On our Europe trip we learned about a number of monks who have had a vast influence on Christian spirituality. Benedict of Nursia, Francis of Assisi, Ignatius Loyola, Teresa of Avila and others. These men and women are spiritual giants who were driven to the monastic life in order to pursue God.

We tend to think of the monastic life today as something for crazy zealots, not for people like you and I. Although, in our postmodern age anything old and weird does have a certain "cool" factor attached to it so people are beginning to revive interest in monasticism somewhat.

In any case, monasticism centres around a threefold vow: poverty, chastity and obedience. These are the monastic response to the age-old challenges to Christian spirituality: money, sex and power. There's probably a maximum of one degree of separation between any problem in the world or ourselves and these three things. None of them are bad in and of themselves, but somehow the human condition easily falls prey to the seduction and perversion of these three things.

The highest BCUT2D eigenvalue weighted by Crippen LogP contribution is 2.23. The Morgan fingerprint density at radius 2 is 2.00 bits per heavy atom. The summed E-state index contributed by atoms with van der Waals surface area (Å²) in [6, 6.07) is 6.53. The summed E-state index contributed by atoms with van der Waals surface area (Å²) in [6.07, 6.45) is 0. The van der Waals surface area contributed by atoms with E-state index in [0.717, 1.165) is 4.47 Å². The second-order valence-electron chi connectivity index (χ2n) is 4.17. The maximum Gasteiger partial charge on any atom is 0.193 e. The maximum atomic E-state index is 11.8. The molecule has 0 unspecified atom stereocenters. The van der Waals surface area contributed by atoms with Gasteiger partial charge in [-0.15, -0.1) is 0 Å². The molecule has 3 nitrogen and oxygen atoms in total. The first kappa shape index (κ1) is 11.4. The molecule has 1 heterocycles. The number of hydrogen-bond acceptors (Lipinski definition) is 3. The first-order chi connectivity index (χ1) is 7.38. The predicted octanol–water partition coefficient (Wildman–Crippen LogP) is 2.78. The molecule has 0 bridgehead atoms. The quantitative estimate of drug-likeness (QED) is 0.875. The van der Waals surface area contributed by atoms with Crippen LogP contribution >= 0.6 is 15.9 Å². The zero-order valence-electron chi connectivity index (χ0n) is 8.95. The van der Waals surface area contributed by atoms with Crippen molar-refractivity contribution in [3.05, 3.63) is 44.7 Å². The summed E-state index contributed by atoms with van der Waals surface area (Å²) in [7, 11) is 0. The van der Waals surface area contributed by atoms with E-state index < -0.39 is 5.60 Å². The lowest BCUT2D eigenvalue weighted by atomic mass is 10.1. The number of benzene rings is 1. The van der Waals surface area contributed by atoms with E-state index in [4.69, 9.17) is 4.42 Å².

Now, I do believe that the monks lacked subtletly in shunning these things altogether and forfeited learning the proper use of all three to those in the world who were sure to abuse them. But that's another topic altogether. What I do want to focus on is how to connect their ideas to today. Things obviously haven't changed that much as you see this trinity at the centre of all that's wrong with N.American culture.

As for me, I want to learn how to deal well with all three of these things, but the thing that's sticking out the most right now is power. Christians have an abominable history of dealing well with power, and I saw all kinds of examples of this in Europe where church and state have been one for much of its history. The church has never had nearly as prominent a role in statescraft here in N.America as it had in Europe, but the question remains: how do we deal with power? How can we learn from Jesus to rightly handle the power that we are entrusted with and how can we avoid the trap of its subtle corrupting influence?